About the Author: Courtney Beale serves as Assistant Information Officer at U.S. Embassy Islamabad.
Saturday nights in Islamabad are usually pretty sleepy. But on October 9, the U.S. Embassy in Islamabad "overloaded" the auditorium at the Pakistani National Council of Arts in a concert to celebrate the legacy of Daniel Pearl.
The Pakistani band "Overload" played their mix of Sufi folk tunes set to modern rock to almost 500 local university students. It was one of hundreds of concerts held around the world in October in honor of Daniel Pearl, the Wall Street Journal bureau chief who was brutally murdered by extremists in Karachi in 2002. In addition to being a journalist, Daniel was also a talented musician who joined musical groups in every community in which he lived, leaving behind a long trail of musician-friends spanning the entire world. After his death, his family set up the Daniel Pearl Foundation, which created World Music Days to promote dialogue and understanding, counter cultural and religious hatred, encourage responsible and balanced journalism, and promote peace through music. Commemorating Daniel's October 10 birthday, World Music Days organizes concerts around the world to use the universal language of music to encourage fellowship across cultures and build a platform for "Harmony for Humanity." Since World Music Days' inception in 2002, more than 4,900 concerts in 102 countries have been dedicated.
We asked "Overload" to play because of their unique blending of new and old and east and west. The band has brought traditional Sufi music and traditional drumming to younger crowds by adding electric guitars and vocals by lead singer Meesha Shafi. Their musical fusion is just one example of how young Pakistanis are building on their rich cultural heritage to create something new and positive.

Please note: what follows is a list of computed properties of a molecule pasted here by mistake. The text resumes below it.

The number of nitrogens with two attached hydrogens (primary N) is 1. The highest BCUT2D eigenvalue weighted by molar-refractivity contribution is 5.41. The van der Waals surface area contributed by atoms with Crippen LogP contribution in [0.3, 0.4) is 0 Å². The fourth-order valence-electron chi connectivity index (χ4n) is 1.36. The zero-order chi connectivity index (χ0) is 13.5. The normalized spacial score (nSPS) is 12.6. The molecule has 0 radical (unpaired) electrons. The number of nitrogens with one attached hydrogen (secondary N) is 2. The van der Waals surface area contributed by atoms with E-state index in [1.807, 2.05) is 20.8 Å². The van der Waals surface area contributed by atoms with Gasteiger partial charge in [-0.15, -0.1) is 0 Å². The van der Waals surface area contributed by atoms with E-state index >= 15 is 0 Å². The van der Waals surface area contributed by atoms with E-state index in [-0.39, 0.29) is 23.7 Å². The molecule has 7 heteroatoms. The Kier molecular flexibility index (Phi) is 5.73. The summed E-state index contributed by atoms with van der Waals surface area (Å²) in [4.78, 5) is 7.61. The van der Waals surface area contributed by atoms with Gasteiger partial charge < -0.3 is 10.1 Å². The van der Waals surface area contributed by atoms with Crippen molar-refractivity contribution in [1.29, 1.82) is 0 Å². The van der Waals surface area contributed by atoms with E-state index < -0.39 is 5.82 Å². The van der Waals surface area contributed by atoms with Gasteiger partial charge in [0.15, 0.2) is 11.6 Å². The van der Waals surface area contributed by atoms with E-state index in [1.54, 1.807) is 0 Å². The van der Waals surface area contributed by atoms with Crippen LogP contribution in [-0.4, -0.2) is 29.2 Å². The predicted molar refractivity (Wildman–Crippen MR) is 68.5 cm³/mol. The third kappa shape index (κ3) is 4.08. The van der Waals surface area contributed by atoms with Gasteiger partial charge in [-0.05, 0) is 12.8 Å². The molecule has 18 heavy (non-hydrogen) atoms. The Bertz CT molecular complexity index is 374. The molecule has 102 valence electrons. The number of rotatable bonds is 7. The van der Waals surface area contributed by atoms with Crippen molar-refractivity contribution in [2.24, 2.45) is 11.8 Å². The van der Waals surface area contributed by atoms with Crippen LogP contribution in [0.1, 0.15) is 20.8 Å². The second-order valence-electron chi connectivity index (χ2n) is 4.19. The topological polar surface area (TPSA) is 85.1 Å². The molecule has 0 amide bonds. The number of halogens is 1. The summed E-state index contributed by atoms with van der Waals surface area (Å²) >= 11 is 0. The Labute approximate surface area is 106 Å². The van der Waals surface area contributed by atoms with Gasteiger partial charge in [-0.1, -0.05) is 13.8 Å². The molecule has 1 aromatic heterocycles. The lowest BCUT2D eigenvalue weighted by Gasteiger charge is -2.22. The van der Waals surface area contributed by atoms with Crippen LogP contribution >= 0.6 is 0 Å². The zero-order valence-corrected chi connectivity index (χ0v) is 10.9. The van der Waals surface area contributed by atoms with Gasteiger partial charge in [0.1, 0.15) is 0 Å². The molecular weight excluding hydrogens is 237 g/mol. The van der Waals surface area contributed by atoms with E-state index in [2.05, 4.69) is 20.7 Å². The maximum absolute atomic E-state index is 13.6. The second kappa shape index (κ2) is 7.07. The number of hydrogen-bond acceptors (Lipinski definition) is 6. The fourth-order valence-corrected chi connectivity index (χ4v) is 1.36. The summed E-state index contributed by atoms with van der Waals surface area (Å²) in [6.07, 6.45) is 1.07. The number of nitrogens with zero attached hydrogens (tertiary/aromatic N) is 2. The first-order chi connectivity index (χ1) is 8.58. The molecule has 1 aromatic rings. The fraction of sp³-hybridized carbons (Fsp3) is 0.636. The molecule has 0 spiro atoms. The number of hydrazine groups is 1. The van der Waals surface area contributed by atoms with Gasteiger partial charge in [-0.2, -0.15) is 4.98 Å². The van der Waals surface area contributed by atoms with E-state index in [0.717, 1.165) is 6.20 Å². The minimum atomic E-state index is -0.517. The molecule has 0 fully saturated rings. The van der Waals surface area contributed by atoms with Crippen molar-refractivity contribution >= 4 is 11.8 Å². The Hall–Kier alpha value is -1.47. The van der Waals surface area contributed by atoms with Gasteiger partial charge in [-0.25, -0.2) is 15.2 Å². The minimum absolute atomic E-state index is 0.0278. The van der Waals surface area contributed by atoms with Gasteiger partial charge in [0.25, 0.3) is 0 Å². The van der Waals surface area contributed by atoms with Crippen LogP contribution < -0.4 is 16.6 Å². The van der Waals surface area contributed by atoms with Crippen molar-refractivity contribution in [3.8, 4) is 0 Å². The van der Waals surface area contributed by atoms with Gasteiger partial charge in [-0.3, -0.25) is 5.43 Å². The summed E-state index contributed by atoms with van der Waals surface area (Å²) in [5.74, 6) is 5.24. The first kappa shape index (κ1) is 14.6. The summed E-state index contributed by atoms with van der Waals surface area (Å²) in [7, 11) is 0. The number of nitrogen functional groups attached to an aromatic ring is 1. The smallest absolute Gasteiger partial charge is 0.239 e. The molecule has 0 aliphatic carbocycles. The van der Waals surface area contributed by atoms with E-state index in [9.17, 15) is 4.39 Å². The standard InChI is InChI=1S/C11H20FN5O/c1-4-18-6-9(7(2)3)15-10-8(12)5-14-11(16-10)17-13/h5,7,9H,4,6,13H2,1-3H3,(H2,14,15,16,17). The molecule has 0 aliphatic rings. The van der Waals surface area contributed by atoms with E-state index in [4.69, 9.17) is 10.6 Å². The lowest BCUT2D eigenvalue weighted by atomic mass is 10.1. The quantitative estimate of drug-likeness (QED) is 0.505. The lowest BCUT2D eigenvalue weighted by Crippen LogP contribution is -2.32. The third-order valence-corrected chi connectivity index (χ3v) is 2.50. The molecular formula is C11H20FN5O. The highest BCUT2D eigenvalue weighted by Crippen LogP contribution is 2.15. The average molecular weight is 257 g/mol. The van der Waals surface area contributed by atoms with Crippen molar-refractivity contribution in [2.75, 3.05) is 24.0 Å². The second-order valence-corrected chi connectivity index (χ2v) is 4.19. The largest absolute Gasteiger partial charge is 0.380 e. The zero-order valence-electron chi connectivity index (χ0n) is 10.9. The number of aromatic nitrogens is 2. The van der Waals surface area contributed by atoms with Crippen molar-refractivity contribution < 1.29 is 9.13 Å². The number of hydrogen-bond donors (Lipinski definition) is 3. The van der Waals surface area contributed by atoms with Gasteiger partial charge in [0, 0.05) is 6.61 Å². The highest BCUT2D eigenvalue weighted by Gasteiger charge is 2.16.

Daniel Pearl stood for freedom of expression and the power of music to bring people across cultures and borders together. Extremists in Pakistan, like Daniel's captors, have always tried to silence music and personal expression when they take control of an area; they see musical influences as a threat to their ideology. They do so because Pakistani music -- a source of joy, a bridge between young and old, and one of many ways to worship -- can drown out their hateful ideology. I am proud that the U.S. Embassy supported the Daniel Pearl Day concert to connect our two countries through music and spread a message of hope and unity in the face of violence. The best part about the show -- even better than the music and dancing -- was the affirmation of life, tolerance, and pluralism shared throughout the evening.
For more information and photos from the show, visit teh embassy's website. And for those of you in Pakistan, check out the concert on Saturday, October 16 at 11 pm on the ARY Music Channel!